Crafty at-home chefs can also find cooking bliss with a New York strip. Michael Senich, corporate executive chef at Darden-operated LongHorn Steakhouse, says that strip steaks are readily available at the grocery store and are typically one-muscle steaks, making them easier to cook consistently.
“Porterhouses and T-Bones are more difficult to cook due to them having two separate muscles–the NY strip and the tenderloin. It can be challenging to get the temperature right for both muscles,” he warns.
There are several ways you can go about cooking this cut at home, according to chef Senich–and you really can’t go wrong with any of them. “If the weather is right, I always try to cook my steaks on an outdoor grill just to get that extra flavor from the open flame,” he shares. “For the stovetop, a cast iron skillet is my backup plan. The skillet provides an excellent sear and crust. The cast iron can also be used to get a hard sear on the steaks and then, you can place them in an oven to finish bringing them up to your desired level of doneness.”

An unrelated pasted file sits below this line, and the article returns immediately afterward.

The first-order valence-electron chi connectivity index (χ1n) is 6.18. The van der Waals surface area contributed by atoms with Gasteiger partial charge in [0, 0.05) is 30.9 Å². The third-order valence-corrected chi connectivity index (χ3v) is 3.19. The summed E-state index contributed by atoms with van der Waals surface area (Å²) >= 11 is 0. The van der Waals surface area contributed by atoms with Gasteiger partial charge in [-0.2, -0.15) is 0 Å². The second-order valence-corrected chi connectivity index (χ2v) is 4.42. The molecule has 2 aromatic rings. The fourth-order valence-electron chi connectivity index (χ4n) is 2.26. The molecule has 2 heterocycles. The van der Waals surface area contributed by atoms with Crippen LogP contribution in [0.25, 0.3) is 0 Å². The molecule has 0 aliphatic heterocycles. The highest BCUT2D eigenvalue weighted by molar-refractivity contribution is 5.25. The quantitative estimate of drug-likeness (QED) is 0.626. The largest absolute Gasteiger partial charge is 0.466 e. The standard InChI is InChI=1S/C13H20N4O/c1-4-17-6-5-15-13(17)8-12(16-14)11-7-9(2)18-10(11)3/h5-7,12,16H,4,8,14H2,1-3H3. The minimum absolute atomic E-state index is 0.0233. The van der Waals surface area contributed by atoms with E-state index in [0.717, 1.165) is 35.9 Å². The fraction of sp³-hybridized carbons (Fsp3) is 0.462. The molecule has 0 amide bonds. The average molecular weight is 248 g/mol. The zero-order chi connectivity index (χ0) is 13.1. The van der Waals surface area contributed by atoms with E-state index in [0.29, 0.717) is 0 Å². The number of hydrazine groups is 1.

“This cut is one of my favorites!” says chef Machado. Vacio–more commonly referred to as “flap steak” in the U.S.– is one of the most popular steak cuts throughout Argentina and is a staple on the Novecento steakhouse menu alongside entraña.
Flap steak is often confused with flank steak since they are both very fine, come from the bottom sirloin, and are comparable price-wise. However, flap steak has a higher fat content, giving it a more tender texture.